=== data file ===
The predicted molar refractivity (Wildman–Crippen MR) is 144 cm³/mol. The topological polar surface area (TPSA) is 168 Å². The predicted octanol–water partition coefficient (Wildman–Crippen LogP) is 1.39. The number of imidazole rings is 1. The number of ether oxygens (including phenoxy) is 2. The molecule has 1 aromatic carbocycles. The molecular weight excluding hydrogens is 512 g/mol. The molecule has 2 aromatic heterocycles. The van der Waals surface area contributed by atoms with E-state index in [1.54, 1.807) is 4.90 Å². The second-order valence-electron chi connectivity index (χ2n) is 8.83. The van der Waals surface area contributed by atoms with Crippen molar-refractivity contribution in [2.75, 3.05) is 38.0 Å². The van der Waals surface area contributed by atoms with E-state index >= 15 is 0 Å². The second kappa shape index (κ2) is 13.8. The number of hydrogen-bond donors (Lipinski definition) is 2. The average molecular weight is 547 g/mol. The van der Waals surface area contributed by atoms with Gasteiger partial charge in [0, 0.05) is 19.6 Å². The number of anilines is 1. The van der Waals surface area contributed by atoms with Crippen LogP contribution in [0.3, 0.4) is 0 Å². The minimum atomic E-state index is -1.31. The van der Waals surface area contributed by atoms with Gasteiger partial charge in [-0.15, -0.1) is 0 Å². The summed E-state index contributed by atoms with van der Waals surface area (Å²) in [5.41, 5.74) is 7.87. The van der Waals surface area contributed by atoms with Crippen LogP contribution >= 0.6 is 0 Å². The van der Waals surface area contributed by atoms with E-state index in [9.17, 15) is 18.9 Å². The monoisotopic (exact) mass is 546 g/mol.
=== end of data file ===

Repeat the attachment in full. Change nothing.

The predicted molar refractivity (Wildman–Crippen MR) is 144 cm³/mol. The topological polar surface area (TPSA) is 168 Å². The predicted octanol–water partition coefficient (Wildman–Crippen LogP) is 1.39. The number of imidazole rings is 1. The number of ether oxygens (including phenoxy) is 2. The molecule has 1 aromatic carbocycles. The molecular weight excluding hydrogens is 512 g/mol. The molecule has 2 aromatic heterocycles. The van der Waals surface area contributed by atoms with E-state index in [1.54, 1.807) is 4.90 Å². The second-order valence-electron chi connectivity index (χ2n) is 8.83. The van der Waals surface area contributed by atoms with Crippen molar-refractivity contribution in [2.75, 3.05) is 38.0 Å². The van der Waals surface area contributed by atoms with E-state index >= 15 is 0 Å². The second kappa shape index (κ2) is 13.8. The number of hydrogen-bond donors (Lipinski definition) is 2. The average molecular weight is 547 g/mol. The van der Waals surface area contributed by atoms with Gasteiger partial charge in [0, 0.05) is 19.6 Å². The number of anilines is 1. The van der Waals surface area contributed by atoms with Crippen LogP contribution in [0.3, 0.4) is 0 Å². The minimum atomic E-state index is -1.31. The van der Waals surface area contributed by atoms with Gasteiger partial charge in [-0.15, -0.1) is 0 Å². The summed E-state index contributed by atoms with van der Waals surface area (Å²) in [5.41, 5.74) is 7.87. The van der Waals surface area contributed by atoms with Crippen LogP contribution >= 0.6 is 0 Å². The van der Waals surface area contributed by atoms with E-state index in [9.17, 15) is 18.9 Å². The monoisotopic (exact) mass is 546 g/mol.